Muni Wi-Fi might be dead, but wide-area hotzones are quite alive
Thanks to the influx of mobile data traffic on operator networks, widespread Wi-Fi coverage in cities is making a comeback.
While the muni-Wi-Fi concept crashed and burned in 2008 thanks to over-ambitious plans and a lack of robust equipment, 802.11n equipment coupled with some heavy-duty backhaul has spawned Wi-Fi hotzones, i.e., high-capacity Wi-Fi located in widespread city zones where the density of commuters is the highest.
AT&T Mobility has an aggressive strategy in this area in light of its struggle with the amount of smartphone data users have been consuming. With auto-authentication built into the majority of its smartphones, customers automatically roam onto the operator’s Wi-Fi hotspots and hotzones without incurring data charges. AT&T launched a hotzone pilot project in New York last year and is now expanding hotzones into more areas of New York and San Francisco.
Towerstream, which sells WiMAX as a fixed broadband replacement to the enterprise, now is embarking on an initiative to become a wholesale hotzone provider, and plans to build out additional hotzones throughout New York City and other key markets, including San Francisco and Chicago. The idea is to offer 802.11n-based hotzones backhauled by its own high-capacity last-mile assets to operators on a wholesale basis, in order to enable their customers to roam onto these networks that would be capable of offering up to 200 Mbps of bandwidth. Towerstream also has been busy garnering roof-top rights to build the network.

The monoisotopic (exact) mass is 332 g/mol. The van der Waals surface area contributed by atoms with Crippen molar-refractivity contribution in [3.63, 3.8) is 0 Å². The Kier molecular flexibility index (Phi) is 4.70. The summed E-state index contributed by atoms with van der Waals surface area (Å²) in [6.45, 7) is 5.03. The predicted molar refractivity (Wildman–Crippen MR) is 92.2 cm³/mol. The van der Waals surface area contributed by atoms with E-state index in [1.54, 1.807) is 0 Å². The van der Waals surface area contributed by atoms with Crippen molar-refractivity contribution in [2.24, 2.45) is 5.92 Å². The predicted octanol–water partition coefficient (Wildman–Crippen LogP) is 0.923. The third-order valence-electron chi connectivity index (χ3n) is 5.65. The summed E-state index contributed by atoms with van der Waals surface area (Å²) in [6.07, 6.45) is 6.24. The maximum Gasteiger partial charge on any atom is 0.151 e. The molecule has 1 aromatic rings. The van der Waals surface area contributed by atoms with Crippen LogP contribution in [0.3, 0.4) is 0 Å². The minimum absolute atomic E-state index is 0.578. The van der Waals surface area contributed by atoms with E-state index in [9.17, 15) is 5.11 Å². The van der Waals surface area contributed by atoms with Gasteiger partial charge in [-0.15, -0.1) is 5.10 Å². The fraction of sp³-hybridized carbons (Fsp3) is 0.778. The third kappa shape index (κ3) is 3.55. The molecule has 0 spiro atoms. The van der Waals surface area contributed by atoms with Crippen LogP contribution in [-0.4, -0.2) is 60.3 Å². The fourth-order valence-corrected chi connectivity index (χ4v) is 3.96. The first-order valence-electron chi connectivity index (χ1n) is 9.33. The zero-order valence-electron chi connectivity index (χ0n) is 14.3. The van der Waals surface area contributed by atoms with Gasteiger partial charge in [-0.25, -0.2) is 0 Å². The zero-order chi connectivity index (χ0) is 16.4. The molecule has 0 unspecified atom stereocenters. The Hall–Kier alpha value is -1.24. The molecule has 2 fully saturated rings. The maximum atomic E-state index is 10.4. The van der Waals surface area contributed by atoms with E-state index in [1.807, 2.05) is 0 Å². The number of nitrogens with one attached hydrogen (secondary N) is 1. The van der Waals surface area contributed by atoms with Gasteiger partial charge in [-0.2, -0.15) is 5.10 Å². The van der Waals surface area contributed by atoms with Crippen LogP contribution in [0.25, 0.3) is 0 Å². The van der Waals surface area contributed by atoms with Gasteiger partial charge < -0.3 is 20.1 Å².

Towerstream CEO Jeff Thompson said that his company was convinced of the business model after its pilot project in midtown Manhattan this past summer saw an average of 250,000 connections and more than one terabyte of data transferred per day, primarily by smart phones that happened to find the trial network without any advertising.
While the primary customer target is mobile operators, Thompson said that companies have been approaching Towerstream to rent space for local advertising initiatives, since the operator can pinpoint where traffic is coming from on its access points. That was a surprise market for Towerstream, Thompson said.
He added that he’s expecting more surprise customer segments to emerge; consequently, Towerstream is mulling whether it will bundle in-building Wi-Fi access with its WiMAX offerings. This access would be valuable to enterprises that have poor mobile coverage inside buildings.
There is little doubt that others will jump on the wholesale hotzone bandwagon, as hotzones could provide another tool for public-safety entities and municipalities that want to monitor high-traffic areas.
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